Automation Tech in the OR Has a Robust ROI, Allina Health Exec Says

Surgeons doing surgery in operating theatre.

At the beginning of last year, Allina Health noticed its surgery scheduling function had remained more or less the same for the past three decades. The health system — which owns 12 hospital campuses and more than 90 clinics in Minnesota and western Wisconsin — knew that this had to change, said William Evans, its vice president of surgical services and orthopedics.

“We were still using manual processes to get things coordinated. There was a ton of labor that went into it. We were still using faxes. And so we had a hypothesis that having an automated, AI-supported solution had to be better than what we were doing,” he said.

Allina’s hypothesis was proven right. After adopting Qventus’ perioperative solution, the health system has seen significant gains in surgical case volume and operating room efficiency in just a few months of using the software, Evans declared. Allina claimed that the tool led to growth in its surgical volume and revenue, but the health system declined to provide actual dollar figures.

Evans didn’t disclose which other vendors Allina looked at last year, but Qventus’ software won the came out on top and was implemented at the health system in June. Qventus’ product integrates with EHRs and uses machine learning to automate operating room scheduling processes and maximize surgical caseloads.

Qventus’s perioperative software promises to increase available OR time, grow surgical robot access and allow surgical clinics to easily view and request OR time without logging into the EHR. The solution also provides insights about OR and surgeon performance compared to market benchmarks, as well as identifies opportunities for referrals and outmigration improvement to gain market share.

In the first four months of adopting the software, Allina has added 3.5 surgical cases per OR per month, Evans said.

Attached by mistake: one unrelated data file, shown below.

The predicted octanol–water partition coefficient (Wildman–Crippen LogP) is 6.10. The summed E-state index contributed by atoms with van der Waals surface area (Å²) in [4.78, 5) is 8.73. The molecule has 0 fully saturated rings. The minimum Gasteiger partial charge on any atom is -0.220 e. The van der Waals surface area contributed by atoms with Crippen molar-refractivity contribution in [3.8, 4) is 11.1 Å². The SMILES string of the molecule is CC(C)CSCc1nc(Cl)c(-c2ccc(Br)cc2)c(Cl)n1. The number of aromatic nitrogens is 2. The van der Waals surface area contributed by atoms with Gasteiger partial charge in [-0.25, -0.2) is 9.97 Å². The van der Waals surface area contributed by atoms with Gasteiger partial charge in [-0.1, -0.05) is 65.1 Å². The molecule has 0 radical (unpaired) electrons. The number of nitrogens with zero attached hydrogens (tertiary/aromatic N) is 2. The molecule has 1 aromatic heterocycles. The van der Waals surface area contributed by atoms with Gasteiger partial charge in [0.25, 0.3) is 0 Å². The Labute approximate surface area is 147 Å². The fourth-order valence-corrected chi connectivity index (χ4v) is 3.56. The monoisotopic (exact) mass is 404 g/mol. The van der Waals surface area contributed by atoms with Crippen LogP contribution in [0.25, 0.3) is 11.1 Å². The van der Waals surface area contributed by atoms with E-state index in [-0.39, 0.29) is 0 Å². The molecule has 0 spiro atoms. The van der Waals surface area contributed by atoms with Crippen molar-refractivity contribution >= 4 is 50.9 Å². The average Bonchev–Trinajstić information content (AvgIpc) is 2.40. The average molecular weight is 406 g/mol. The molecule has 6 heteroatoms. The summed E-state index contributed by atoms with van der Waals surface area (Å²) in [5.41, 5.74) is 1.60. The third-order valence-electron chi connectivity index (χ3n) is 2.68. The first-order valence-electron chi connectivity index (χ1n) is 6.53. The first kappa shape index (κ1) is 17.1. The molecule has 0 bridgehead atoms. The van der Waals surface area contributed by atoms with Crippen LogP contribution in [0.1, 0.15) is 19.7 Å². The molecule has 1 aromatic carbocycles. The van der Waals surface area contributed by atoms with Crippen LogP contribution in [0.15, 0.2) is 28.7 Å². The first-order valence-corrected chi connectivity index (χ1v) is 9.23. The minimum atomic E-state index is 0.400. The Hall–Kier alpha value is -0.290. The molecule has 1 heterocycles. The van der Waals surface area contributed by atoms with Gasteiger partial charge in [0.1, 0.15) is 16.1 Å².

“The OR is the most expensive asset in almost any hospital system and the highest revenue generator. Anything you can do to increase the efficiency and throughput will almost by nature affect the bottom line positively,” he declared.

Allina surgeons enjoy using Qventus’ software because it allows them to easily release and fill block time, Evans said. Since the tool was implemented, more than 100 hours of OR block time have been released early per month across Allina’s facilities to ensure higher OR utilization.

Qventus’ product also helped Allina use its Da Vinci surgical robots more efficiently. The health system has seen a 36% increase in cases per surgical robot per month, Evans pointed out. 

“We’ve actually had to go out and buy new robots because our surgeons were saying we’ve made it so easy for them. So not only did we increase the utilization of each robot, we’ve actually needed to expand the fleet of them because the surgeon demand has gone up so much,” he said.

Evans recommended that other health systems adopt automation technology to help grow surgical revenue and reduce burnout among support staff.

He said it’s easy to see an ROI just from the couple of cases that are now added per OR per month. But there’s a second justification for the investment Evans thinks is just as important — the software’s ability to deliver a better experience for employees.

“I think there’s going to be cost savings on the surgery scheduling team,” he said. “Think about the amount of turnover that was going on with a very manual process that was cumbersome and laborious. Our scheduling team now has a cutting-edge solution that makes their jobs easier, so I think we’re actually going to see a significant reduction in our staff turnover.”

Photo:, Simonkr, Getty Images